India on Monday assured Portugal that it would remain compliant with the expectations of the Portuguese system and judiciary on the issue of gangster Abu Salem.
The assurance comes amidst Portugal raising objection to the charges invoked by the police against Salem, who was extradited in 2005 for his alleged role in the 1993 Mumbai serial blasts that entail death penalty.
"I think the judiciary in Portugal has raised some issue. The judiciary in our country will take care of them," External Affairs Minister Salman Khurshid said in a joint press conference with his Portuguese counterpart Paulo de Sacadura Cabral Portas.
"We already have petitions in the Supreme Court. We would like, obviously, to remain compliant with the entire Portugese system including judiciary. I have reassured the Minister," he added after his meeting with Portas during which they discussed numerous issues inlcuding anti-terror and economic cooperation.
While getting Salem extradited, India had given an executive assurance to Portugal that it would not slap any charge, which would have death penalty and would not keep him behind bars for more than 25 years, key requirements in extradition proceedings in Europe.
Later, the Delhi and Mumbai police slapped charges, which entail death penalty against Salem, an accused in several criminal cases, leaving the government and the Central Bureau of Investigation red-faced.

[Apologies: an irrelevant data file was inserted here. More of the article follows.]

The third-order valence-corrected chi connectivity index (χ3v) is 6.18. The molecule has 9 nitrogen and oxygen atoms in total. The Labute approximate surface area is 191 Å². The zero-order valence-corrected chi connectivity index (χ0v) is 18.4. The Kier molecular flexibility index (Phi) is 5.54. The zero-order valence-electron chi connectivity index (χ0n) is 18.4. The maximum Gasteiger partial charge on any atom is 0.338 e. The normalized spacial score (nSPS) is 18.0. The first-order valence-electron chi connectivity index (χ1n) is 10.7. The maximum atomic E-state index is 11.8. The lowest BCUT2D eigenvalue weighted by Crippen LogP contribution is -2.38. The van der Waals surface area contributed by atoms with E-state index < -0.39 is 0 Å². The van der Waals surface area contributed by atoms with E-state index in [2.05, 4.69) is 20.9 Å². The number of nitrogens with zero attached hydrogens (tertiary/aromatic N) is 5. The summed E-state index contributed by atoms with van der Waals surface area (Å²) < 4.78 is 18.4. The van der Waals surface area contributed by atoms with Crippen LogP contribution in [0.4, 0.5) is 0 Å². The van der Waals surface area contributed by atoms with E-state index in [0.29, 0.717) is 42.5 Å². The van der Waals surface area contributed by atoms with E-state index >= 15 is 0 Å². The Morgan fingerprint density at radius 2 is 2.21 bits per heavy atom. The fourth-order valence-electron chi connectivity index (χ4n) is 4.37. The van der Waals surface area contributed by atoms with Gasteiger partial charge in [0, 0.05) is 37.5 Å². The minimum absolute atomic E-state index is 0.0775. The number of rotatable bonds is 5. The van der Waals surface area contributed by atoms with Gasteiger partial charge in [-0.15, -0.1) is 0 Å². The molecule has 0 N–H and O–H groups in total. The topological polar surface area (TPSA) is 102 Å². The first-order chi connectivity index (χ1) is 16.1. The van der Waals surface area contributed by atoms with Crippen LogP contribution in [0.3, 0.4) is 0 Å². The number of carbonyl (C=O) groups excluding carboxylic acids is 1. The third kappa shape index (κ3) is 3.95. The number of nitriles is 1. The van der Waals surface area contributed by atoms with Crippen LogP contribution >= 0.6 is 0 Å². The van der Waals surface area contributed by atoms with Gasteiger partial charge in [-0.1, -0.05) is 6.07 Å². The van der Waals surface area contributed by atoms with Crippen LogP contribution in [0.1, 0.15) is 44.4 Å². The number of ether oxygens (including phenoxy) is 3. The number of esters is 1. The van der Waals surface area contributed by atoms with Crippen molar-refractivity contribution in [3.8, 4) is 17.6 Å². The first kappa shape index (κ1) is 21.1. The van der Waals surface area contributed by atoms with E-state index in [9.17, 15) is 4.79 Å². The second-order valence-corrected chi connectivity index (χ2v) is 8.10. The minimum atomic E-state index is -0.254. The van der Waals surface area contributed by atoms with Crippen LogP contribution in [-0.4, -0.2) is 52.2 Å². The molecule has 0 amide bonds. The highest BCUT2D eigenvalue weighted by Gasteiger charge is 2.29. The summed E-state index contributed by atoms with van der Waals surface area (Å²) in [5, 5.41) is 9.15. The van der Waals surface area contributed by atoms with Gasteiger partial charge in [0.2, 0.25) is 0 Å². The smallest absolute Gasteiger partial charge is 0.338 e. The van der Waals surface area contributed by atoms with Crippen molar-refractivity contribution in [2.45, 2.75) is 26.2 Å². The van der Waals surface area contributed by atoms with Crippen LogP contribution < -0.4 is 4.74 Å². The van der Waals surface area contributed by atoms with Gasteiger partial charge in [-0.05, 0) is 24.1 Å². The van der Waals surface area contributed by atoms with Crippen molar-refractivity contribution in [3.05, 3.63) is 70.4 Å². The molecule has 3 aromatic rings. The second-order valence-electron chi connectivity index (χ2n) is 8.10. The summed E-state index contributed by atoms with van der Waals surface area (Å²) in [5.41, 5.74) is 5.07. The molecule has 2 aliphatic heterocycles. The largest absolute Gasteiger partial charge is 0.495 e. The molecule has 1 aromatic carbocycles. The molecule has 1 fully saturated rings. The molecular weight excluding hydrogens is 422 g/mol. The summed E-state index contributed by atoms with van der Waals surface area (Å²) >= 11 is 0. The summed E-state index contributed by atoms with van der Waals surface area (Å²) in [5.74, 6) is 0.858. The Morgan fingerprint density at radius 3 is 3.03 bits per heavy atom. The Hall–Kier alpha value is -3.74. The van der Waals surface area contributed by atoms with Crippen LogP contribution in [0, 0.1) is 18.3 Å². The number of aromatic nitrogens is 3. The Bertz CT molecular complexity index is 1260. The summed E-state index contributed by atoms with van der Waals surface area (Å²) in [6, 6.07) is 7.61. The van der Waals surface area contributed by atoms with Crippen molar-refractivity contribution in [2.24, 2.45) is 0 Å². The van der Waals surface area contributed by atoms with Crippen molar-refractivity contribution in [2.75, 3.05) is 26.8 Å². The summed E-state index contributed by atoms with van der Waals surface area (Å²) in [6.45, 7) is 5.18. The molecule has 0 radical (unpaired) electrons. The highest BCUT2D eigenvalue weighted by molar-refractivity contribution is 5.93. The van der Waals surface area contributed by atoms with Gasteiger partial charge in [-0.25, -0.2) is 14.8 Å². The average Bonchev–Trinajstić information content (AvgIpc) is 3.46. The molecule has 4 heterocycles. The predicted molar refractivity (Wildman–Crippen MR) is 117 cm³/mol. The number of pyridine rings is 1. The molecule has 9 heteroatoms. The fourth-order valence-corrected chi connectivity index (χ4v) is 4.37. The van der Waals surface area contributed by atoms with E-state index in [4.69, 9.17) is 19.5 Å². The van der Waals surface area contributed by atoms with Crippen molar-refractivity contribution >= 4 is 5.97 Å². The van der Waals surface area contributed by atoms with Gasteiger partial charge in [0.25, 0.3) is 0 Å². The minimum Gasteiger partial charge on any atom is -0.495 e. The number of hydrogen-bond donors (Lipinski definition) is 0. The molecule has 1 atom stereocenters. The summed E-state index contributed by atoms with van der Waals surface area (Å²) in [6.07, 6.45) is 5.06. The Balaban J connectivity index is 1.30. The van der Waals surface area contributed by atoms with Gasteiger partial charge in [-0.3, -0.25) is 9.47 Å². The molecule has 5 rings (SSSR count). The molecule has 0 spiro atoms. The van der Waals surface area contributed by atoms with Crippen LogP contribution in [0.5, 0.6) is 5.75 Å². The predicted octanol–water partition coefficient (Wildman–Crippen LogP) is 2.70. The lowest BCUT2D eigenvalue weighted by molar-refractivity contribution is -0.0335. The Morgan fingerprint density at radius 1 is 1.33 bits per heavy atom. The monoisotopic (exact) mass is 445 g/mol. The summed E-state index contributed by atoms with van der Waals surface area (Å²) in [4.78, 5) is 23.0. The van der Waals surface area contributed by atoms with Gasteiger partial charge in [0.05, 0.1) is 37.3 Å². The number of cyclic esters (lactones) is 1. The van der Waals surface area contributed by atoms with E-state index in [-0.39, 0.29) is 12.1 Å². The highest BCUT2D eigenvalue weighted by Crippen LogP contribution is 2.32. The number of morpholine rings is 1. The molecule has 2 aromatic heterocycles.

The CBI, after seeking legal opinion, had recently filed an application before the Supreme Court for withdrawal of additional charges slapped under the Maharashtra Control of Organised Crime against Salem.
The Portugal SC had last year upheld a lower court order cancelling the extradition of Salem for violation of deportation rules by Indian authorities on the grounds that new charges were slapped against him, which attracted death penalty.
The Portuguese foreign minister said the answers given by India on its questions about Salem are "reasonable".
Khurshid also conveyed India's "deep appreciation for the positive support" extended by Portugal on the extradition of Salem. The minister said both India and Portugal are resolutely opposed to terrorism.
"We share common views on this global menace. We reiterated our commitment to continue our cooperation in the fight against terrorism," Khurshid said.
Meanwhile, economic cooperation was the key area of focus during the talks between the two ministers. "We expressed satisfaction on the fact that bilateral trade in 2012 has been restored to pre-global economic crisis levels of 2008-09. We also acknowledged that our bilateral trade has considerable potential for growth and that the partnership is currently below potential," Khurshid said.
Portas said India has made "impressive" transformation and its economy was one of the "well prepared" ones in the 21st century.
The minister said he wanted to "boost" and "energise" trade relations with India. "We can do much much better and we will do.... I am waiting to have Portugual's very very good wine and olive oil" in India, he said.
Asked by a Portuguese reporter if India would follow the way China has started investing in Portugal, Khurshid said India was "conscious" of Chinese strength as well as its own.
"And there would be for the world, a menu to choose from. A menu, which is strong, and will have the Indian style of cooperation...."